A man recently approached us with a complicated situation. Though he and his wife mutually agreed that divorce was in their family’s best interest, her reaction was negative to say the least when he served her with divorce papers. She promptly threatened to give 30 day notice to dissolve the lease agreement on the condo the couple rent, which, problematically for the husband, is leased only in her name. After those 30 days, she plans to move to another town, into an apartment where she has already cosigned a lease with her new boyfriend. To add fuel to the fire, the couple share a 12 year old daughter who wishes to remain with the father because she is afraid of her mother’s boyfriend. Of course, the mother wants custody of the daughter. This man states he can’t afford the rent on his own, and he believes his wife is trying to put him on the streets. His questions: Can she just throw him out? Can she just end the lease?
The leasehold interest, although hers as far as the landlord is concerned, is community property, so it therefore belongs to both the wife and the husband. Legally, her ability to evict him as a subtenant is exceedingly dismal. If she proposes to stop paying the rent and move out herself, that might be prohibited under the automatic restraining orders printed on the second page of his petition, because she’d be disposing of community property without his consent. However, we of course had to give him the honest truth about this situation. This type of discrepancy is highly technical and academic; dealing with it in a divorce case would be time consuming, and the result problematic. The reality is that if no one is paying the rent, he’ll have the landlord evicting him, no matter the status of his wife. The best thing for this man to do for himself and his daughter is to find a place to live that he can afford. That way, he isn’t dependent on the actions of his soon to be ex wife.
For more information on community property, as well as tenant protection, please visit their following respective pages on our website: http://stanprowse.com/community-property and http://stanprowse.com/real-estate-law/landlord-tenant-law
Going through a divorce is never fun. There’s no sense in denying that. The best thing you can do is work hard to succeed in other aspects of your life. For example, a potential client recently came forward with some good news despite his in-process divorce. He’s been promoted, and starts a new job with a signifciantly higher salary next week. His concern regards alimony. When he filed for divorce earlier this year, he was making considerably less money. The couple has yet to go before the judge and finalize their divorce; the date is set for later in the month. So, will alimony be calculated from his reported earnings when he initially filled for divorce, or will it be based on the higher salary he is about to receive?
We started by informing this man that he is under a fiduciary responsibility to inform his soon to be ex-spouse regarding his change in income. The question of whether his new income will be the exclusive number considered in setting spousal support is another matter. The average of the last twelve months earnings is statutorily presumed to be a proper basis. Some judges stubbornly stick to that even under situations such as the one this man is in. Since he will have already started his new job, and if it is likely to be a long term position, I expect his judge will probably use his prospective income when it comes to his ability to pay, one of the factors the judge must consider. However, the primary factor is the standard of living during the marriage, which was undoubtedly based on this man’s previous income. There is no computer formula used for spousal support awarded in a final judgment, so there is in fact no “calculation” to be made by the judge. It’s a matter of weighing a number of factors set forth in Section 4320 of the Family Code.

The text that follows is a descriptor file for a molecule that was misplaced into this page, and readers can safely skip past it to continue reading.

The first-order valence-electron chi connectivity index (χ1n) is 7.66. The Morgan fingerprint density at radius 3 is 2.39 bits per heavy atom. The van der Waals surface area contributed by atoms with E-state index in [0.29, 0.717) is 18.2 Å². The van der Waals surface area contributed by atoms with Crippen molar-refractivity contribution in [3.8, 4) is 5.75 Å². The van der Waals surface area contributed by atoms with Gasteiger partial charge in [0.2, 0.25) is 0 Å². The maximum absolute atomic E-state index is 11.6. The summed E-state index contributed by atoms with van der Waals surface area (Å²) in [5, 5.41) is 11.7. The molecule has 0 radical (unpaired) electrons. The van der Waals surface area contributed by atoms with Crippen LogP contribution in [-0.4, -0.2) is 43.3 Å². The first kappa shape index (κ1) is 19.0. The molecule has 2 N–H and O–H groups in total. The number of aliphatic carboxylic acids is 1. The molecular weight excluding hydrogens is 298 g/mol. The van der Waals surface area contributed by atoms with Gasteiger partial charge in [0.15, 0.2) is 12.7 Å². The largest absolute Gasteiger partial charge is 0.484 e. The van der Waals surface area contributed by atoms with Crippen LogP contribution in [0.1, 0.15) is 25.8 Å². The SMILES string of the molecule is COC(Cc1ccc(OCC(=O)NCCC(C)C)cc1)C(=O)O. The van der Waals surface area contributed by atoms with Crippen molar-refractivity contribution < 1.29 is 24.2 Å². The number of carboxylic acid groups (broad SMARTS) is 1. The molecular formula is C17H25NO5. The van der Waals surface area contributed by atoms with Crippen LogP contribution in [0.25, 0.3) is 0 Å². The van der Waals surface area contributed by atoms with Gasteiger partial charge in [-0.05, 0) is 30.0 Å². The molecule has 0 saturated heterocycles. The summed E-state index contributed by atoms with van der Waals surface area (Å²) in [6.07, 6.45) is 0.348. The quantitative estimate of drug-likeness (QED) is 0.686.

For more information on calculating alimony and spousal support, please visit our website: http://stanprowse.com/spousal-support-california
Is a piece of paper sufficient protection? Are words signed in ink adequate defense against an ex-spouse going against his or her word?
Let’s take a look. A woman recently approached us with the following question: can a spousal support ruling be reversed despite the fact that both parties signed the waiver? In her specific case, she and her ex-husband signed that they “voluntarily, knowingly and intelligently” waived their rights to spousal support. It was specifically stated that neither party could change his or her mind, even if circumstances changed. But then, the issue of child support arose. This woman’s ex-husband threatened to return to court for spousal support if she seeks out child support for their children. Is this threat a water gun spray painted black, or can he actually reverse their agreement?
When this couple mutually agreed to forever waive their rights to spousal support as part of their divorce agreement, the court’s ability to order spousal support was terminated. This woman need not fear; the court would not be able to grant her ex-husband’s request if he files a Request for Order.
For more information on spousal support and possible modifications to spousal support, please visit our website: http://stanprowse.com/modifying-child-support